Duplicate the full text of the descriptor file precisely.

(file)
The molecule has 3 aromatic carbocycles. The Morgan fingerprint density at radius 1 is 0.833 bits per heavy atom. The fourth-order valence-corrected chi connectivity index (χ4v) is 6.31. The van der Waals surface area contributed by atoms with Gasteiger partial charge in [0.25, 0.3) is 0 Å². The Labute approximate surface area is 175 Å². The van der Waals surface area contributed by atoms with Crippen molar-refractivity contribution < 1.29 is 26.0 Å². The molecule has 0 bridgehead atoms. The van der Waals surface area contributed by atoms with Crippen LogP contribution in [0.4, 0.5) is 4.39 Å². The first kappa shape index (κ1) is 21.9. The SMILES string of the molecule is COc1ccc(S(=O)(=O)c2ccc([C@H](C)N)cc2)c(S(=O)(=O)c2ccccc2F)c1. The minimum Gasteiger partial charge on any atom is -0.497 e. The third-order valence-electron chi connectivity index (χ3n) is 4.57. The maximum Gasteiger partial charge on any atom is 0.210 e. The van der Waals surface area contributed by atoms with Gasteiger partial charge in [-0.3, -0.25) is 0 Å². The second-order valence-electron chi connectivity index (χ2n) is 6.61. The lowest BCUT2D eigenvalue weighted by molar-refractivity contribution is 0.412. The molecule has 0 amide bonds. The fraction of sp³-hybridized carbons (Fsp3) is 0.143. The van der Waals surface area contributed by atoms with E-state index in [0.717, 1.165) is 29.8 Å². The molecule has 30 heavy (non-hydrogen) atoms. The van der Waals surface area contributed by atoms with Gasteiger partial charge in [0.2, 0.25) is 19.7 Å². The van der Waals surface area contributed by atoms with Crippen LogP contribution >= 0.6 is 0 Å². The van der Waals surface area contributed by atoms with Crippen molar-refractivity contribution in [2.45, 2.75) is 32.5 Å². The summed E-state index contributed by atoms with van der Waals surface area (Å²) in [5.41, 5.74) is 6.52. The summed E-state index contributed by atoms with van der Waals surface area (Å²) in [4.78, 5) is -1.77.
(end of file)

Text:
The molecule has 3 aromatic carbocycles. The Morgan fingerprint density at radius 1 is 0.833 bits per heavy atom. The fourth-order valence-corrected chi connectivity index (χ4v) is 6.31. The van der Waals surface area contributed by atoms with Gasteiger partial charge in [0.25, 0.3) is 0 Å². The Labute approximate surface area is 175 Å². The van der Waals surface area contributed by atoms with Crippen molar-refractivity contribution < 1.29 is 26.0 Å². The molecule has 0 bridgehead atoms. The van der Waals surface area contributed by atoms with Crippen LogP contribution in [0.4, 0.5) is 4.39 Å². The first kappa shape index (κ1) is 21.9. The SMILES string of the molecule is COc1ccc(S(=O)(=O)c2ccc([C@H](C)N)cc2)c(S(=O)(=O)c2ccccc2F)c1. The minimum Gasteiger partial charge on any atom is -0.497 e. The third-order valence-electron chi connectivity index (χ3n) is 4.57. The maximum Gasteiger partial charge on any atom is 0.210 e. The van der Waals surface area contributed by atoms with Gasteiger partial charge in [-0.3, -0.25) is 0 Å². The second-order valence-electron chi connectivity index (χ2n) is 6.61. The lowest BCUT2D eigenvalue weighted by molar-refractivity contribution is 0.412. The molecule has 0 amide bonds. The fraction of sp³-hybridized carbons (Fsp3) is 0.143. The van der Waals surface area contributed by atoms with E-state index in [0.717, 1.165) is 29.8 Å². The molecule has 30 heavy (non-hydrogen) atoms. The van der Waals surface area contributed by atoms with Gasteiger partial charge in [0.2, 0.25) is 19.7 Å². The van der Waals surface area contributed by atoms with Crippen LogP contribution >= 0.6 is 0 Å². The van der Waals surface area contributed by atoms with Crippen molar-refractivity contribution in [2.45, 2.75) is 32.5 Å². The summed E-state index contributed by atoms with van der Waals surface area (Å²) in [5.41, 5.74) is 6.52. The summed E-state index contributed by atoms with van der Waals surface area (Å²) in [4.78, 5) is -1.77.